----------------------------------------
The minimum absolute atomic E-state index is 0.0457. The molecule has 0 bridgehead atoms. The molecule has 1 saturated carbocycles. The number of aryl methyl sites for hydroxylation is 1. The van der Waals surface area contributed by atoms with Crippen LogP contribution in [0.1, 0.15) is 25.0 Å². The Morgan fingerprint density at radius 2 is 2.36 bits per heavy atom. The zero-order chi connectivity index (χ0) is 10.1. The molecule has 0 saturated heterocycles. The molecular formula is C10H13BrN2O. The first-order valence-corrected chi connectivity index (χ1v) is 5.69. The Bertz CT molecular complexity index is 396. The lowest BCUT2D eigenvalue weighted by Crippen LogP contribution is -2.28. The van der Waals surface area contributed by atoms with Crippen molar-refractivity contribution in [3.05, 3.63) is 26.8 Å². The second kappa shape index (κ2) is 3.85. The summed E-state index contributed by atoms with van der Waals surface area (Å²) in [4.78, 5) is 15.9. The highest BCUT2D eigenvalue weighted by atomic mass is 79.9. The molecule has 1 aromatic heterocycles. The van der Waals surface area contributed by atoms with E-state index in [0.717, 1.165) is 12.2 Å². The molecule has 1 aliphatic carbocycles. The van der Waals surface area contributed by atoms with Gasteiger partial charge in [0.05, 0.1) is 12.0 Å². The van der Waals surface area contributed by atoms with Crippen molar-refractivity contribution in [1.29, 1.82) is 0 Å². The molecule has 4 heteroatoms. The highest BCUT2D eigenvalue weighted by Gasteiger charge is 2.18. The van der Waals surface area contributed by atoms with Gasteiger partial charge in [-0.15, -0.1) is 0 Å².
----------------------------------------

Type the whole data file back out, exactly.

The minimum absolute atomic E-state index is 0.0457. The molecule has 0 bridgehead atoms. The molecule has 1 saturated carbocycles. The number of aryl methyl sites for hydroxylation is 1. The van der Waals surface area contributed by atoms with Crippen LogP contribution in [0.1, 0.15) is 25.0 Å². The Morgan fingerprint density at radius 2 is 2.36 bits per heavy atom. The zero-order chi connectivity index (χ0) is 10.1. The molecule has 0 saturated heterocycles. The molecular formula is C10H13BrN2O. The first-order valence-corrected chi connectivity index (χ1v) is 5.69. The Bertz CT molecular complexity index is 396. The lowest BCUT2D eigenvalue weighted by Crippen LogP contribution is -2.28. The van der Waals surface area contributed by atoms with Crippen molar-refractivity contribution in [3.05, 3.63) is 26.8 Å². The second kappa shape index (κ2) is 3.85. The summed E-state index contributed by atoms with van der Waals surface area (Å²) in [4.78, 5) is 15.9. The highest BCUT2D eigenvalue weighted by atomic mass is 79.9. The molecule has 1 aromatic heterocycles. The van der Waals surface area contributed by atoms with E-state index in [0.717, 1.165) is 12.2 Å². The molecule has 1 aliphatic carbocycles. The van der Waals surface area contributed by atoms with Gasteiger partial charge in [0.05, 0.1) is 12.0 Å². The van der Waals surface area contributed by atoms with Crippen molar-refractivity contribution in [1.29, 1.82) is 0 Å². The molecule has 4 heteroatoms. The highest BCUT2D eigenvalue weighted by Gasteiger charge is 2.18. The van der Waals surface area contributed by atoms with Gasteiger partial charge in [-0.15, -0.1) is 0 Å².